Super Bowl: Margaritas
Triple Pepper Chicken: Sichuan-style

Burgers: Dry-aged


Also check out my new, less expensive approach to dry-aged burgers here (click me).

The inspiration...

One of our recent semi-regular meals at Blue Smoke led to meeting a friend at Landmarc in the Time Warner building, where yet another burger was ordered, and critiqued.  Having just had the Blue Smoke burger a few hours prior, I wasn't all that hungry, but forced down half a burger.  I do this, for you.  While I didn't think the burger was off-the-charts fantastic, I did detect some minerally flavors, flavors that I'd associate with dry-aged beef.  This is not to say that I think Landmarc is using dry-aged beef for their burgers, but, it did plant the idea in my head that I should seek out someone who does...

I (and pretty much everyone) know that Peter Luger serves an awesome burger a lunch, made from scraps of their dry-aged beef.  It was a burger without peers for a very long time.  Eventually came Minetta Tavern (well, it was around for a very long time too, but only recently reborn, and now known for its burgers) with their burgers  made the LaFrieda "Black Label" beef, which has that dry-aged beef that I'm on about.  Wanting nothing to do with trying to get into Minetta Tavern (even the t:e organization doesn't have that kind of pull), I figured I'd give it a whirl at home.  For a second time (my first attempt some years ago didn't work out too good).

The meat...


The first question was:  what blend?  LaFrieda as the luxury of making whatever blend they damn well please, and Minetta can tell them exactly what they want.  Reports vary, but most suggest brisket, skirt, and rib or strip going into the Black Label.  For me, making 2 burgers, I'm pretty much stuck with whatever Fairway happens to have, and beyond that, I'm not buying 3 or 4 dry-aged steaks for a special blend, just for two burgers.  But enough about me.


I landed on a sexy-looking rib steak (dry-aged), and a couple of short ribs to blend in. The rib steak was broken down into several parts:  the eye, the outer deckle part, some nice stuff near the bone, and the pure fat.  I weighed each component, and came up with what I thought would be a blend a bit more fatty than 80/20.  I also added some short rib for an additional flavor component. 

<mini-rant>You'll hear people go on about how an 80/20 blend is "the best".  Those people are foolish.  Why isn't 75/25 "the best"?  70/30?  Too juicy for you?  Don't be ridiculous.  Fat is good.  And my intention was to add plenty of it.  Besides, the funky flavors of the dry-aging would be most pronounced on the outlying edge of the steak, where a lot of that good fat lives.</mini-rant>

The grinding...


1/4 inch, double grind. 

Here's the first grind.  To my mind, that fat isn't integrated enough.


Here's the second grind.  Niiiiice.


The burgers were formed into 8 ounces patties.  6 or 7 oh-zees is my norm, but I wanted these to make a statement.  Plus, I wasn't about to throw out any of this meat.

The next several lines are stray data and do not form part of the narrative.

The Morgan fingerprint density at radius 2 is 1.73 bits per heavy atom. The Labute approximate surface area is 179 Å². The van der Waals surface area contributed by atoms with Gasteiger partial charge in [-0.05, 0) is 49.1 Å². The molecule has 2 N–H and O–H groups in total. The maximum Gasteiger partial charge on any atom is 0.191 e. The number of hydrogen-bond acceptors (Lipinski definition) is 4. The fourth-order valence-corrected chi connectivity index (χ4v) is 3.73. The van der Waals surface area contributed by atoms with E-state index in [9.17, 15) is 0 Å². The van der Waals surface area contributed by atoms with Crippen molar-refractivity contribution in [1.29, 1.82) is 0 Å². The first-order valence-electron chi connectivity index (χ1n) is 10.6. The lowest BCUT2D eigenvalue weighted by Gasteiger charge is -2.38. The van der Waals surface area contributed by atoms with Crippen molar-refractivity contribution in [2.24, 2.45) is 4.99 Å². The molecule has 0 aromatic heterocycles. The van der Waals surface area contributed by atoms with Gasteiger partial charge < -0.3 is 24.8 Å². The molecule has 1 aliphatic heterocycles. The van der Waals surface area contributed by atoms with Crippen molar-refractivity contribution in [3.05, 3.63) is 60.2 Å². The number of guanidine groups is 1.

The cooking... 


During our visit to Landmarc, we watched the grill guy cook the burgers.  They cook for a ridiculously long time on the grill.  That thing must not be very hot.  Some research on the Minetta Tavern burger suggested that the burger is cooked at something less than blazingly hot heat as well.  And it's helped along with some clarified butter.  I can't see anything wrong with that approach.  The slower, lower, cooking should give the fat more time to approach I've been taking with steaks recently, and the topic for another post.  So, I went with a medium heat, and clarified butter, and, of course, salt.  I salt my meat until guests look at me and say "what are you doing?!?!?"  Ironically, if you'll allow the misuse of that word, it was Marc Murphy (Landmarc's owner/chef) who got me on that kick, when I read a quote from him in a NYT article.

"You want to get to the point with the salt where your relatives are looking at you and saying, 'What are you doing?' You want to create a crust. You want to create flavor."  - Marc Murphy

Hells yeah you do.

The resting...



I let the burgers rest on a wire rack, something I normally don't go out of my way to do, toasted some gutted Eli's brioche (from Fairway), and waited patiently.  

The eating...


The verdict...

This burger had some of the minerally notes I was hoping for, and was, quite frankly, really good.  Really good.  I mean look at that thing and tell me that it doesn't look like it was really good.  I'm crappin' you negative here.

I did notice that there wasn't a whole lot of juice pouring out of it.  I think I'll be adding more fat next time, or, maybe a bit of butter right in the middle of the burger.  And perhaps more importantly, I'm going to ask the butcher at Fairway for a dry-aged steak that hasn't been trimmed of all of its funk.  That funk is going right in the thing next time.

I should add...

I should add that french fries cooked on one of those Silpat things work out great.  Thanks to iamnotachef for the tip.


I should also add...

I should also add that this was a very expensive experiment, and will likely not be repeated any time soon.  It was good while it lasted.


But wait a second...

What if I just ask the butcher to sell me the scraps from the dry-aged beef, and then I can mix it with the regular cheap stuff?  I feel another, somewhat less expensive experiment in my future; my work on this subject is, clearly, not yet done... (Update: I've done just me)